Siracusa and South Sicily holiday guide
As one of the quieter destinations on the diverse island of Sicily, the south is home to some of the top, one and two Michelin star restaurants in the country. And it’s no wonder, with the abundance of beautiful local produce available. As in all parts of Sicily, there is a contrast in landscape from the marshland of Vendicari to the rebuilt towns of Noto and Ragusa. Siracusa has a tradition in making puppets - buy one as a souvenir or visit the puppet theatre for some light entertainment. Or try out the range of restaurants, bars and tours for a relaxing evening with friends.
If you enjoy shopping for souvenirs, you will not be disappointed by the range of boutique shops showcasing original gift ideas. Syracuse is well-known for papyrus and local pottery so look out for this on your travels, as well as traditionally crafted specialities like wooden puppets or pupi. The markets are the best place for an authentic shopping experience. The bigger ones sell clothes, shoes and bags. In Ortigia’s outdoor market you will find fresh fruit, vegetables and seafood.
Whatever town you are in, most attractions, shops and markets tend to be near the centre and easy to travel by foot, although Syracuse in particular has a good transport network.
Eating and drinking in southern Sicily
Food connoisseurs will be in their element with a number of top Michelin star restaurants found in the area, particularly in Ragusa. For a more low key meal, there are the typical Sicilian cafes, bars, pizzerias and restaurants in towns and coastal locations, which are equally delightful and serve simple dishes from fresh local ingredients.
In the small town of Noto, not far from Syracuse, you will find some of the world’s best gelato, with unusual flavours such tangerine and jasmine. Visit the bustling Ortigia food market in Syracuse for a truly authentic experience – sample local produce such as tomatoes, ripe blood-red oranges and cheeses. Cerasuolo di Vittoria, a blend of Frappato and Nero d'Avola grape varieties, is probably the most famous red wine from Ragusa. There are a number of other local wines, including the sweet Passito di Noto, made from Passito Bianco grapes, which has notes of honey.
Arts and culture in southern Sicily
Aside from boasting Europe’s southernmost marshland, Vendicari, the main attraction of southern Sicily is the architecture. The island of Ortigia is packed with Greek and Roman remains, medieval Norman buildings and relatively understated Baroque architecture. It is also home to Europe’s longest surviving mikveh, a Jewish ritual bath. Syracuse boasts the imposing Teatro Greco, Archaeological Park Neapolis and museum, and Eurialo Castle in Belvedere. If you get a chance, visit the San Giovanni 4th century Crypt and Catacombs – larger than in Rome!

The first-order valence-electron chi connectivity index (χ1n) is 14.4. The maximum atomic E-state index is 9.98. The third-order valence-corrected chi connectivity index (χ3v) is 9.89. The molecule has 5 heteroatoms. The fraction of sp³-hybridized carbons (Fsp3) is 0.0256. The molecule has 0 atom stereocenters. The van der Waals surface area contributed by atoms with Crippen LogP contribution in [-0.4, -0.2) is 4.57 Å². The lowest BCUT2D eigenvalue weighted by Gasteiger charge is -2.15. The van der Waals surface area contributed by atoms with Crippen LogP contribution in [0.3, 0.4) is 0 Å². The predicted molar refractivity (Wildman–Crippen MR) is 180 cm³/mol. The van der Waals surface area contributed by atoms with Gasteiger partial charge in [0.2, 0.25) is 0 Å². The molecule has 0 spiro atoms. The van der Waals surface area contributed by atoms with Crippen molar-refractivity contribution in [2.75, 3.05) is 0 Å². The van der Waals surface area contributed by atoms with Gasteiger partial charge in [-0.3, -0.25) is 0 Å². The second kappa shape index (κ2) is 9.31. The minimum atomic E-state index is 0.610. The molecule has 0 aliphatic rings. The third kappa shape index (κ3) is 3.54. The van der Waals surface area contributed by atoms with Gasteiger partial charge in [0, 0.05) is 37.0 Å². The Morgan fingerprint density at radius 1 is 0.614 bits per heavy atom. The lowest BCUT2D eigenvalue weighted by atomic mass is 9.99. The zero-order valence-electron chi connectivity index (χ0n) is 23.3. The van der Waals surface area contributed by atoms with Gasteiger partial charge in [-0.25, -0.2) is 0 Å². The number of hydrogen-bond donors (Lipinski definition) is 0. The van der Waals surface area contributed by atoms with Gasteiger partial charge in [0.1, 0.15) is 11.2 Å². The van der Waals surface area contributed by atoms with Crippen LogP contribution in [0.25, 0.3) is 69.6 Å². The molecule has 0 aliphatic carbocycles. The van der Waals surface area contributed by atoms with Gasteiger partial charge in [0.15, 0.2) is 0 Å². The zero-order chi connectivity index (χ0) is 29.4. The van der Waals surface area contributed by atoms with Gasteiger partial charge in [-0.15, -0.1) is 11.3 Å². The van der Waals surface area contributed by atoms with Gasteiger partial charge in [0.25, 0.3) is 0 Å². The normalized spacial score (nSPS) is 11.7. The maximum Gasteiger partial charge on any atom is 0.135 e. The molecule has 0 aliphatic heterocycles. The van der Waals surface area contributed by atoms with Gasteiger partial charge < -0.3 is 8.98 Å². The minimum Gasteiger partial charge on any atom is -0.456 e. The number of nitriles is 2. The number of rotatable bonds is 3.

A little further west is Noto and Ragusa, two towns rebuilt after 17th century natural disasters with breath taking results. Baroque style Noto is an UNESCO Heritage site and Ragusa, rebuilt in two parts, has a castle and a charming disarray of houses and churches. On the third weekend of May, artists descend on Noto’s enchanting streets for the Infiorata di Noto, one of the most colourful festivals anywhere in the world. For sun worshippers, visit Scoglitti, a small fishing village near Vittoria. It has one of the most extensive collections of beaches in Sicily including the beautiful sandy shores of Bianco Piccolo, Baia del Sole and Costa Fenicia.
Nightlife and entertainment
Puppets are a Sicilian tradition and the well-known puppet theatre, La Compagnia dei Pupari, in Syracuse is ideal for a family adventure. For wine lovers, there are a number of educational wine tasting tours and day trips to other parts of Sicily to enjoy.
Piazza del Duomo on Ortigia Island is a favourite spot for locals and tourists. There are bars around the square serving wine, beer and coffee and it is a perfect place to watch the world go by. Seafronts are also popular, with a number of good restaurants and bars. Out of the city the night life is much quieter but there is still the same friendliness and accommodation from restaurateurs and locals.